Brooklinen, a startup that sells bedding and other home goods online, has raised $50 million in new funding from growth equity firm Summit Partners.
Recent headlines are spurring bigger questions about the direct-to-consumer retail business, with Blue Apron exploring a potential sale and Casper also disclosing disappointing growth and persistent losses.
Co-founder and CEO Rich Fulop said his company is “a little bit different.” It’s a crucial difference, though: Brooklinen is profitable.
In fact, Fulop said that the startup has been profitable for three of the last five years. When Brooklinen first launched in 2014, it had to be profitable, because investors were skeptical about the idea, leaving Rich and Viki Fulop (they’re husband-and-wife co-founders) to bootstrap the company until raising $10 million from FirstMark Capital in 2017.
Even then, Fulop told me he was “kind of uncomfortable” spending more money than he was taking in, so Brooklinen returned to profitability in 2019. At the same time, he said topline revenue grew 40 percent last year.
Asked how he balanced growth and profitability, Fulop said, “It’s honestly basic stuff. We focused on margins.”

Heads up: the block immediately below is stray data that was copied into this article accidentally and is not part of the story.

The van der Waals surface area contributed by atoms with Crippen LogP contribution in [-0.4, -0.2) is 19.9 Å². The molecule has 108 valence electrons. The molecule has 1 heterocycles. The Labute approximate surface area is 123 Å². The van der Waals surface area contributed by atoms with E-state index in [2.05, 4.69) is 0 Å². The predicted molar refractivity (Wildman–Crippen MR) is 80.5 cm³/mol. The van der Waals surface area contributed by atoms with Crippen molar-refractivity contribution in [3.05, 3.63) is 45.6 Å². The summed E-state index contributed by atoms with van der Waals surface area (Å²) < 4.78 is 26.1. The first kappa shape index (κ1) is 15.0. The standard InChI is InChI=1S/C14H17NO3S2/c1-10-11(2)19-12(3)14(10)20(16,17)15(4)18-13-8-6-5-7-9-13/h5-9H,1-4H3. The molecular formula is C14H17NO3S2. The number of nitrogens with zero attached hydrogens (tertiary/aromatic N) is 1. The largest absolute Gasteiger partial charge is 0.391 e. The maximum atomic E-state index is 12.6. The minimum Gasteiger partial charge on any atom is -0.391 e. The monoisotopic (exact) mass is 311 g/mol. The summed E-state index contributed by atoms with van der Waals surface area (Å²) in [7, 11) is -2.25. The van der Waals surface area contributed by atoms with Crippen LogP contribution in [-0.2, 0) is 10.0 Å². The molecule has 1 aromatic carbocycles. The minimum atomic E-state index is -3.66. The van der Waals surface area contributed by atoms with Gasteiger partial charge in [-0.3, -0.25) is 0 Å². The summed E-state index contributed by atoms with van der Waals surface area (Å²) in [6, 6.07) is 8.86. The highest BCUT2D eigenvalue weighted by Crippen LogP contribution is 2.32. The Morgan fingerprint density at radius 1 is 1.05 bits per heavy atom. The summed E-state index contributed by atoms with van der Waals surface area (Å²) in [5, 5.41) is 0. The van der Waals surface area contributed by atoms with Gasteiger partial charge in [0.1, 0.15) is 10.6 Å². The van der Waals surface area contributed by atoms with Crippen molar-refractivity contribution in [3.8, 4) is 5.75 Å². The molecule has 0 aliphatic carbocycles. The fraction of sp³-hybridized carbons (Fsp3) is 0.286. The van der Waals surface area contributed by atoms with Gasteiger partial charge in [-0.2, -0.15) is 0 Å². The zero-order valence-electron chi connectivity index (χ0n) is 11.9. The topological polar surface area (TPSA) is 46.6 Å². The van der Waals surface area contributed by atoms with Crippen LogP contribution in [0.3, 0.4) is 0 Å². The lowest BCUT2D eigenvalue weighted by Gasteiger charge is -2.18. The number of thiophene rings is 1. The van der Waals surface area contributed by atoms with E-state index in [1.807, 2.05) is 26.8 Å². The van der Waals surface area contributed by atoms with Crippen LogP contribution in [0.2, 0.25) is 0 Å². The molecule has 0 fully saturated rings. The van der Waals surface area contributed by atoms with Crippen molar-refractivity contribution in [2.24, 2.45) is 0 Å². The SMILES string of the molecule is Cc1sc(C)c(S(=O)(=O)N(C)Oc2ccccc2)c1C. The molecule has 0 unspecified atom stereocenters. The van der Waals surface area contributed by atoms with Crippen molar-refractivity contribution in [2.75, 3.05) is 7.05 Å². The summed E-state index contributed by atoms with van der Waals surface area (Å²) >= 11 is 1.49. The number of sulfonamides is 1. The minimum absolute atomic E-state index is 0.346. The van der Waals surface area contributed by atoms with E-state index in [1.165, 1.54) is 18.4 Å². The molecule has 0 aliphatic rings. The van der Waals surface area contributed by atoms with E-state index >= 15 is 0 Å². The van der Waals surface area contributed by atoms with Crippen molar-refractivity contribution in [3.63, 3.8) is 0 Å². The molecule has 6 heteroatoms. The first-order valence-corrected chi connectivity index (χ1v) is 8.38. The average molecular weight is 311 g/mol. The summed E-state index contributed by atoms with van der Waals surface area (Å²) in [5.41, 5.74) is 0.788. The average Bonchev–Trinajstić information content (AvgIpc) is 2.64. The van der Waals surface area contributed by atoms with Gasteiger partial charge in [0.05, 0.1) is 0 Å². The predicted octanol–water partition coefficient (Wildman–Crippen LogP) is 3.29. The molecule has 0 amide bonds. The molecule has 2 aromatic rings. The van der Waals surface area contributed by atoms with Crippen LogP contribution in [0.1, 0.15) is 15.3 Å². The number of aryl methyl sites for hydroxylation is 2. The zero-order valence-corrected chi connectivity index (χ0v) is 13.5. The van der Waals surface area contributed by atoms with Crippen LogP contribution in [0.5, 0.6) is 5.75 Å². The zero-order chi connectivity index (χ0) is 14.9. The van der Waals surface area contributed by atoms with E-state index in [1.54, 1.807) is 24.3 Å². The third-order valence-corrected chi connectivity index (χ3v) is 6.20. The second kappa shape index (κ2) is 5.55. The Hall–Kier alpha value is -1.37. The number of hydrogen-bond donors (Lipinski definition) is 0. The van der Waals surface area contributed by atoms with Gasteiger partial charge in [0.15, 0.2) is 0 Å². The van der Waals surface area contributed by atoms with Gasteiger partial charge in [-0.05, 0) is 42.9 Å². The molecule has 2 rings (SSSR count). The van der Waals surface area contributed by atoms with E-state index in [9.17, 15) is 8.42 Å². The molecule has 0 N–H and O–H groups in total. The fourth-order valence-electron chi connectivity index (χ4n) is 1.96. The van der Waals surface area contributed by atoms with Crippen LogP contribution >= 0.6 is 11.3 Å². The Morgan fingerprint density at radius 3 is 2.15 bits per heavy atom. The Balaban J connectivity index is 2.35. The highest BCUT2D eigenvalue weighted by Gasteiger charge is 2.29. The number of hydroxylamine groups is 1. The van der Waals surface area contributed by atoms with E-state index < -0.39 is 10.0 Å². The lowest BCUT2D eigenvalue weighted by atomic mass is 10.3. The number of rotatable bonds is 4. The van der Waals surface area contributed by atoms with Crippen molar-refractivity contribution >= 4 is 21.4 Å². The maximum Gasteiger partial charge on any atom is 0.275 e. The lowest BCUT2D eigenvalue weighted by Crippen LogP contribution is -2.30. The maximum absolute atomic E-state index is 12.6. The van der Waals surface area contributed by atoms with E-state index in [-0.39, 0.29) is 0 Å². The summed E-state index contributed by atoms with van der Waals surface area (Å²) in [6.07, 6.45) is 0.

For example, he said that the company lowered its customer acquisition costs by taking “a hard look” at its different marketing channels and cutting back on the ones that “weren’t carrying their weight.” It also “invested in site analytics and A/B testing platforms,” while launching new products like robes, shower curtains and bath rugs.
Fulop said the company’s focus has now expanded beyond sleep and bedding, allowing it offer a range of goods around comfort at home.
“We talk religiously to our customers,” he added — and apparently, surveys showed that Brooklinen customers were interested in buying comfortable loungewear from the company.
The startup also opened its first permanent store in Brooklyn earlier this year, selling both Brooklinen products and goods from other brands through the company’s Spaces marketplace. Fulop said the store is already profitable on “a four-wall basis” (it’s profitable if you don’t include the initial start up costs), and one of the plans for the new funding is to open many more brick-and-mortar locations.
He also said that Brooklinen’s business is almost entirely U.S.-based currently, so he plans to expand internationally.
“Brooklinen’s profitability, customer repeat rate, and consistently smart and deliberate growth decisions make them a rare brand to partner with,” said Summit Partners Managing Director Chris Dean in a statement. “Many brands focus on a growth-at-all-costs model that we believe isn’t sustainable for longevity; we are thrilled to find a like-minded partner and to work together on the next stage of growth for Brooklinen.”